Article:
I'm afraid I don't have a pic of the finished product just yet. I will upload one as soon as I do. Also, bitchiz be warned, the needles used for shading are far less sore than the big ones used for lines when you're actually getting tattooed, but holy popculture reference, Batman, the aftermath feels like a Balrog is licking my arm. Ow! Terrible night's sleep (pain and slumber don't really mix all that well) aside, I totally love it.

Thanks for reading. I promise to have something a bit more interesting (and better structured) to say next time.

Peace, skulls and cheese on toast,
Sa


Wednesday, 6 April 2011

Firestarter

So, I just got a Kindle (geddit? Kindle - kindling - firestarter? Myeah, wha'ever). Was given to me by one of the most important peeps in my life, aided by other awesome peeps (making it even more special). It's quite possibly my most awesome material possession to date. Within a few hours of having it, I had almost 800 books in (on?) it (haply they are not all kosher). I was grinning like a bloody fool/Charlie in that Chocolate Factory of his at the thought of having Clive Barker by my side when I am feeling twitchy and a wee bit cuckoo, Lewis Carroll when I am a lost child, Neil Gaiman when that child begins to grow or Christopher Moore when I feel like a laugh with an as yet un-met friend. The first thing people ask me when they hear me squee at them about this new bundle of joy is "so, will you still buy, y'know, real books?" While I take umbrage at the purist judgement of ebooks as unreal, I do understand where this question is coming from. Before I got my Kindle I felt that it was a sign of the end; that this evil contraption (okay, maybe I was a little green jello) was a big ol' "fuck you" to centuries of printing achievements and the resultant intellectual advances.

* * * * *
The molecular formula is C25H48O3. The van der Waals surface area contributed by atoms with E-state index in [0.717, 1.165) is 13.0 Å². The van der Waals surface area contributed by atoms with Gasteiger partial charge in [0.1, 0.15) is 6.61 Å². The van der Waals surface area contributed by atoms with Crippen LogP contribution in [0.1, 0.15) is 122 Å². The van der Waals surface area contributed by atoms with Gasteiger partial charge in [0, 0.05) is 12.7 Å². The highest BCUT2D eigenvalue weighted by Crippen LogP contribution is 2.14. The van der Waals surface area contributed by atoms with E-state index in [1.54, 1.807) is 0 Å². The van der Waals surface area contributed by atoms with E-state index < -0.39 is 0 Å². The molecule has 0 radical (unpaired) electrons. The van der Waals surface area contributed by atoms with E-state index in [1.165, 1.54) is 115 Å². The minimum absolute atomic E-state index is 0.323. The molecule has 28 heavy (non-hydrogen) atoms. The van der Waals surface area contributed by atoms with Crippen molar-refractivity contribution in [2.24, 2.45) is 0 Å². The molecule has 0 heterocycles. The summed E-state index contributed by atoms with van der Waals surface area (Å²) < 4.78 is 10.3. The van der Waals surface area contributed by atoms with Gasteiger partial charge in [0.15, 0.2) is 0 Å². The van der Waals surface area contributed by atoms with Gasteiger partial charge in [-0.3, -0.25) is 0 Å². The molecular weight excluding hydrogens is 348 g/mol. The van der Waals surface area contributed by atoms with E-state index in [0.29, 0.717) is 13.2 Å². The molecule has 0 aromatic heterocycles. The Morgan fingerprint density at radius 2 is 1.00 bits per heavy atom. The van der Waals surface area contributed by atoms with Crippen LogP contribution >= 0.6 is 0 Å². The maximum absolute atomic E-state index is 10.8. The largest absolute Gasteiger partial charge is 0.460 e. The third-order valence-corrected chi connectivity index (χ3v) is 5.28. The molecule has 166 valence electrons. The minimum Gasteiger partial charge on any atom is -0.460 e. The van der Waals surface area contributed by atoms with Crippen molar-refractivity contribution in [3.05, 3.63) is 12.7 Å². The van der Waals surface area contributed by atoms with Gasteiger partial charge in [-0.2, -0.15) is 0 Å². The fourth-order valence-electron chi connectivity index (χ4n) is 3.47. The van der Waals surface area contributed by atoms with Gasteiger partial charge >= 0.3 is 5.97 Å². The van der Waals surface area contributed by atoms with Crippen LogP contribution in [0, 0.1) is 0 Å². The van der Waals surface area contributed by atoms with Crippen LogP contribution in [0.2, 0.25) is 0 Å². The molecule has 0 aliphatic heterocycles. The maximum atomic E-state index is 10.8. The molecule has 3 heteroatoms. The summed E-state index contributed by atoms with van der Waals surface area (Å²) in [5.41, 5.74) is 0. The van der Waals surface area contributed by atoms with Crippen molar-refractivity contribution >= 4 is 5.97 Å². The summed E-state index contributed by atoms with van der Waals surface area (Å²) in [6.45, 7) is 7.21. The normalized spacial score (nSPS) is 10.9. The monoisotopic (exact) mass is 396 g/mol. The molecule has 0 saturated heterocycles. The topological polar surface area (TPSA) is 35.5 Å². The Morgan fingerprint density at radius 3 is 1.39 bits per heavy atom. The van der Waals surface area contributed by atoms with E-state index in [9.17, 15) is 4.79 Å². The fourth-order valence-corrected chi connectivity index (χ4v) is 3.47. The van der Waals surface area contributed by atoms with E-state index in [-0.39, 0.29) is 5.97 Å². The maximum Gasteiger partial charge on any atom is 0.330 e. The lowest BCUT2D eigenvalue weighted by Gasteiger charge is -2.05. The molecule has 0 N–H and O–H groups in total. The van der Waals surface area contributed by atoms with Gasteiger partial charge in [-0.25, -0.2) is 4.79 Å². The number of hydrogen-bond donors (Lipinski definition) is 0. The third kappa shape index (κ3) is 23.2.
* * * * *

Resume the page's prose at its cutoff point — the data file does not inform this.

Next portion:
What I have discovered, however, is that my will to buy hard copy books is far greater now. I don't feel that reticence I used to feel when walking into a book store. I don't feel like I am about to spend too much money on something I may not even read through. In recent years I fell into the boring drill of only buying what was recommended to me/ was on my varsity reading list/ constituted some antiquated cannon. Now I can download a book that catches my eye in a store/article/movie and read until I either don't want to any more (worst case scenario) or want to finish and adore and smell and hold in person - thus driving me to buy it. This will mean that my "real" book collection will continue to grow at the same -if not faster- rate that it did pre-Kindle but will be more treasured for its considered acquisition.

So wah.

I do realise that I am in the minority here, and that does sadden me. But not as much as the sales on Danielle Steele novels and the prevalence of her kind sitting dog-eared on sad saps' bed-side tables after clogging up the aisles of once reputable book stores. And not as much as the price of a hard cover book, the proceeds of which the average author will only ever see a fraction of. I'm all viva la revolucion or whatever, but in the end, there needs to be a change in attitude and practice in the printing world for me to truly get on their "ebooks baaad" bandwagon. Until that seriously unlikely day: Heil Kindle!

[Also, I might as well get this over with now, I "suffer" from something called Fibromyalgia. Long story short: pain for no real reason, especially in my hands. My Kindle will seriously change my life in that I can actually hold it for faaar longer than a "real" book (especially since I am of the "be kind to the spine" school of reading).]

So, um... yeah. Haters gonna hate, but I still have a Kindle ^_^

Peace, skulls and chocolate cake,
Sa